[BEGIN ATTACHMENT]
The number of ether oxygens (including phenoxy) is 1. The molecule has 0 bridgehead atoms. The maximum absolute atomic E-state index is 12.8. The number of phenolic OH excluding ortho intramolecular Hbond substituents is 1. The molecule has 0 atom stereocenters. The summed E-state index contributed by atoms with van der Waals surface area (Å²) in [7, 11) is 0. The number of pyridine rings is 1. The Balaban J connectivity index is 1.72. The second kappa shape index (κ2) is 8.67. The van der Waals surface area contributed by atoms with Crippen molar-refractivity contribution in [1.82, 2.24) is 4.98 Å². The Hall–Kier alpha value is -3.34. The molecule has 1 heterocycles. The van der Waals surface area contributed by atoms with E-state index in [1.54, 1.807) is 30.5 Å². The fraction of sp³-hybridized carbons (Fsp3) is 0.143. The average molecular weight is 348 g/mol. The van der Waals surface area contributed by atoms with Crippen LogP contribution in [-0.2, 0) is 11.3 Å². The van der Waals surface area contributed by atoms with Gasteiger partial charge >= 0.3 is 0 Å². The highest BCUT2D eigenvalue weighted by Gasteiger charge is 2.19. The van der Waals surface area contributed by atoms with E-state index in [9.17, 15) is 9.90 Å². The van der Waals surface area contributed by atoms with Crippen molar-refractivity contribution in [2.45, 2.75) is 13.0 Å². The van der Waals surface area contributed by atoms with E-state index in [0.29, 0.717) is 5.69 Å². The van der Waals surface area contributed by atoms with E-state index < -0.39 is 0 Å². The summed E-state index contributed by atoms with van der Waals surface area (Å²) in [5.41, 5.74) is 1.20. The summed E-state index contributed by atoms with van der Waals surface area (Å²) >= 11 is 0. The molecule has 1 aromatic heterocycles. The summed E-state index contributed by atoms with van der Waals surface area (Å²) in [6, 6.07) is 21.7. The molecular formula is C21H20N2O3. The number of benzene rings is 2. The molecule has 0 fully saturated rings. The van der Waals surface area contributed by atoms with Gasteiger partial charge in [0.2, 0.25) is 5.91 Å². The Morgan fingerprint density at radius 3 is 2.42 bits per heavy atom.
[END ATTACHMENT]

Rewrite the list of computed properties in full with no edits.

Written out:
The number of ether oxygens (including phenoxy) is 1. The molecule has 0 bridgehead atoms. The maximum absolute atomic E-state index is 12.8. The number of phenolic OH excluding ortho intramolecular Hbond substituents is 1. The molecule has 0 atom stereocenters. The summed E-state index contributed by atoms with van der Waals surface area (Å²) in [7, 11) is 0. The number of pyridine rings is 1. The Balaban J connectivity index is 1.72. The second kappa shape index (κ2) is 8.67. The van der Waals surface area contributed by atoms with Crippen molar-refractivity contribution in [1.82, 2.24) is 4.98 Å². The Hall–Kier alpha value is -3.34. The molecule has 1 heterocycles. The van der Waals surface area contributed by atoms with E-state index in [1.54, 1.807) is 30.5 Å². The fraction of sp³-hybridized carbons (Fsp3) is 0.143. The average molecular weight is 348 g/mol. The van der Waals surface area contributed by atoms with Crippen LogP contribution in [-0.2, 0) is 11.3 Å². The van der Waals surface area contributed by atoms with Gasteiger partial charge >= 0.3 is 0 Å². The highest BCUT2D eigenvalue weighted by Gasteiger charge is 2.19. The van der Waals surface area contributed by atoms with E-state index in [9.17, 15) is 9.90 Å². The van der Waals surface area contributed by atoms with Crippen molar-refractivity contribution in [2.45, 2.75) is 13.0 Å². The van der Waals surface area contributed by atoms with E-state index in [0.29, 0.717) is 5.69 Å². The van der Waals surface area contributed by atoms with E-state index < -0.39 is 0 Å². The summed E-state index contributed by atoms with van der Waals surface area (Å²) in [5.41, 5.74) is 1.20. The summed E-state index contributed by atoms with van der Waals surface area (Å²) >= 11 is 0. The molecule has 1 aromatic heterocycles. The summed E-state index contributed by atoms with van der Waals surface area (Å²) in [6, 6.07) is 21.7. The molecular formula is C21H20N2O3. The number of benzene rings is 2. The molecule has 0 fully saturated rings. The van der Waals surface area contributed by atoms with Gasteiger partial charge in [0.2, 0.25) is 5.91 Å². The Morgan fingerprint density at radius 3 is 2.42 bits per heavy atom.